Summary: Some things are classics...a car...a Wendy’s Hamburger. Psalm 100 is a classic Thanksgiving Psalm

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Larry C. Brincefield

Title: A Thanksgiving Classic—Psalm 100

Text: Psalm 100


There is an old Hebrew legend that the harp of David at midnight . . .

when the wind swept across the strings;

would give forth beautiful music.

A writer commenting on the legend, says,

“the poetry of that tradition is condensed in the Psalms

and that the Psalms contain the whole music of the heart of the man

as though swept by the hand of God, our Maker.”

This is a beautiful concept—

the Hand of God, our Maker—

sweeping across our lives—

making beautiful music in the form of praise.”

The Psalms are filled with praise and thanksgiving.

I did a word search for any form of the word thank (thanksgiving, thankfulness, etc) in the Bible.

I found that the Bible contains 150 occurrences of the word "thank" and its forms.

Psalms contains 36 occurrences of these words; or 25%

I also did a word search in the Bible for the word, “praise” and its forms.

I found that it occurred 420 times in the Bible.

I then searched just the book of Psalms and the word “praise” appeared 223 times.

In other words, 53% of the praises in the Bible will be found in Psalms.

Wouldn’t it be fun to look at all of them?

Tonight, I just want to look at Psalm 100.

Psalm 100 is called a Psalm for giving thanks in the little subheading under the chapter listing.

Psalm 100 doesn’t a single negative thought in the entire psalm.

One writer called it a classic.

There are classic cars,

there is classic coke,

I believe Wendy’s has or had a Classic hamburger.

Well, Psalm 100 is a Classic Thanksgiving Psalm.

It is for this reason that I would like for us to study this Psalm this evening.

Read Text: Psalm 100:1-5


1. First, verse 1 says, "Make a Joyful Noise unto the Lord, all ye lands”. The NIV says, "“Shout for joy to the LORD, all the earth.”

This is a call to praise to the Lord.

It is not for Israel alone,

but it is for all the earth.

Praise is not limited,

it is for all people.

In 1930, the American Association for the Advancement of Atheism raised a public protest at the custom of the American President proclaiming Thanksgiving as a National Day of Giving Thanks to God.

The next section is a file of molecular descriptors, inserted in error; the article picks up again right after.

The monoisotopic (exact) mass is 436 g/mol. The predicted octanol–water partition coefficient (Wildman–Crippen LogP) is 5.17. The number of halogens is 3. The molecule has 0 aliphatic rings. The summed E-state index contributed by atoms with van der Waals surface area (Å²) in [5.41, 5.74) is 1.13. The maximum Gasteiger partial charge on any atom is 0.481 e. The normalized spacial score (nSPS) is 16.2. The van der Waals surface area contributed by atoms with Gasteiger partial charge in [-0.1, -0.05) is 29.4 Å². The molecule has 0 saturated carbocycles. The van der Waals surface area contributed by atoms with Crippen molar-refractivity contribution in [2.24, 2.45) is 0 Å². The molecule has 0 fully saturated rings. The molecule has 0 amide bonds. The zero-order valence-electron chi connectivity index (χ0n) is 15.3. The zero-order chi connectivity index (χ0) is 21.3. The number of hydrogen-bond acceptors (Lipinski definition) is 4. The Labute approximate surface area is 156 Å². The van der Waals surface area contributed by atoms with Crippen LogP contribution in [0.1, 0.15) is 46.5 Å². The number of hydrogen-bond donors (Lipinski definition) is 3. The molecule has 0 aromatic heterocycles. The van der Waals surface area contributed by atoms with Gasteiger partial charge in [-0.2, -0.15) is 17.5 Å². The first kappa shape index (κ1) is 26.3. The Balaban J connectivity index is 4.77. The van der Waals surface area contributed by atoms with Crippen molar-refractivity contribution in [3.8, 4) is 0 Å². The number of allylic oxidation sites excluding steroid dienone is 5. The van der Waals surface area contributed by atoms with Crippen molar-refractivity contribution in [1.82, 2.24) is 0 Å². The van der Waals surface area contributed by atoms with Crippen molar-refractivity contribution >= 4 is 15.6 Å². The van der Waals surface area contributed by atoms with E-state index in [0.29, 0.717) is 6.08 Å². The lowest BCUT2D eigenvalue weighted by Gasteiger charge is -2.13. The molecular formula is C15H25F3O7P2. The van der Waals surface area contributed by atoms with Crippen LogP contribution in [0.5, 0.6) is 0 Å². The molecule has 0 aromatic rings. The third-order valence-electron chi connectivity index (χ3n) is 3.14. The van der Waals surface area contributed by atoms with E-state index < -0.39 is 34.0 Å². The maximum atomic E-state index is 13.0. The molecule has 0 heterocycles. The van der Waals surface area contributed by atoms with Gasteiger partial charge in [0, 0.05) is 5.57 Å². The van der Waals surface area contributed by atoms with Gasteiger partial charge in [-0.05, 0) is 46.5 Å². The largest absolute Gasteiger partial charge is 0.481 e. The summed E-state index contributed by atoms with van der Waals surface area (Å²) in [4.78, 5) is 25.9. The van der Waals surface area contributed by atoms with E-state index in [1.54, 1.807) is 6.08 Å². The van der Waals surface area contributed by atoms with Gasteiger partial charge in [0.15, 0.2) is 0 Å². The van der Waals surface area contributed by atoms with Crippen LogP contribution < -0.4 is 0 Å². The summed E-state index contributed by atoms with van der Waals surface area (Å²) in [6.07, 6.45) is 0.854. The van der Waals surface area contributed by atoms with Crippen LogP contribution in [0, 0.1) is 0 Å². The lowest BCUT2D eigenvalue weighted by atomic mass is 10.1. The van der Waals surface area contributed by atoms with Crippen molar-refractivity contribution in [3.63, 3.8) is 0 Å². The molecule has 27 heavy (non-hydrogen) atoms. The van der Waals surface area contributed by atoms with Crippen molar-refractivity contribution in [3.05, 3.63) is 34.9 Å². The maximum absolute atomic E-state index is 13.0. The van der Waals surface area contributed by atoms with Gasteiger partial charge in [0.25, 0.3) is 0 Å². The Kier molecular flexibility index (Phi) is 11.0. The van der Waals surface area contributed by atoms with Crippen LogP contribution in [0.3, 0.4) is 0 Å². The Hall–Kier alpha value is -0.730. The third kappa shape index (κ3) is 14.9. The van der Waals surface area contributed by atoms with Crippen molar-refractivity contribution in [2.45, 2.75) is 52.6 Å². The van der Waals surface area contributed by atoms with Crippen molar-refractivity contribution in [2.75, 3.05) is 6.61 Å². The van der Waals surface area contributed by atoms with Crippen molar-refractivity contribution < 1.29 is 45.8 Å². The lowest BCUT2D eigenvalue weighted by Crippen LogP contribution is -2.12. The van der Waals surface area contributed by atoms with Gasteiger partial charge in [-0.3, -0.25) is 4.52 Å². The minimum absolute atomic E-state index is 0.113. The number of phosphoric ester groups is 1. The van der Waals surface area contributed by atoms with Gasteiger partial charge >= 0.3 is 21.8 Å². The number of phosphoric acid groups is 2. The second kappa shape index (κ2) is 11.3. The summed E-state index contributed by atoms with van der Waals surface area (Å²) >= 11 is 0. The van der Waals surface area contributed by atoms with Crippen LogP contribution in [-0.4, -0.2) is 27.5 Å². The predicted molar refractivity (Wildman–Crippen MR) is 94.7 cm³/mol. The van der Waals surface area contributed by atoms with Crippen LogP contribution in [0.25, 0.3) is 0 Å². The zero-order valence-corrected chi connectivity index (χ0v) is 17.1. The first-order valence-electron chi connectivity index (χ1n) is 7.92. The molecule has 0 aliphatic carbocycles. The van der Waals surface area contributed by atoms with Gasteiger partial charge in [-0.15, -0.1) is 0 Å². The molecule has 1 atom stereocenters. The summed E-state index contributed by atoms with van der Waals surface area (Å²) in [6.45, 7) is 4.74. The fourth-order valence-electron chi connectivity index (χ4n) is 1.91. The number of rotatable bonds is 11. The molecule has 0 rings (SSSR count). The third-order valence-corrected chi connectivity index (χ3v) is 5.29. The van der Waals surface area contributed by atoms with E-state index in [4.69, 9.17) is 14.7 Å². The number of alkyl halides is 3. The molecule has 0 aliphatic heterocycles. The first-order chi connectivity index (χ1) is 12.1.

This organization felt that since there were so many jobless in our country,

and since the fields were without rain,

there was no cause for giving thanks.

The Pilgrims were thankful, even in the face of great adversity.

Remember Job? He had lost everything and do you remember what he said, “May the name of the Lord be praised”.

Many times, we overlook that there are many things to praise God for, in any situation.

When John Wesley was a student and before he became a Christian,

he was teasing a janitor at Oxford University.

This janitor was a godly man, but was also very poor.

John Wesley, noticing his shabby clothing, said, “Go home and change your coat.”

The janitor replied, “This is the only coat I have in the world and I thank God for it.”

Next, Wesley suggested that he go home and eat his supper.

The janitor said, “I have nothing but a glass of water, and I thank God for it.”

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Talk about it...

George Oxford

commented on Nov 1, 2006

Thank You! My brother. I found the sermon very helpful. I am grateful that you have shared it with the world. Pastor George Oxford First Church Of The Naz. Grand Island, NE

Arthur Pabellon

commented on Nov 22, 2008

I think this is a classic sermon. Very well crafted, precise to the current need of the time, and very uplifting. Thank you!

Andrew Moffatt

commented on Oct 7, 2014

Thanks for sharing this sermon.

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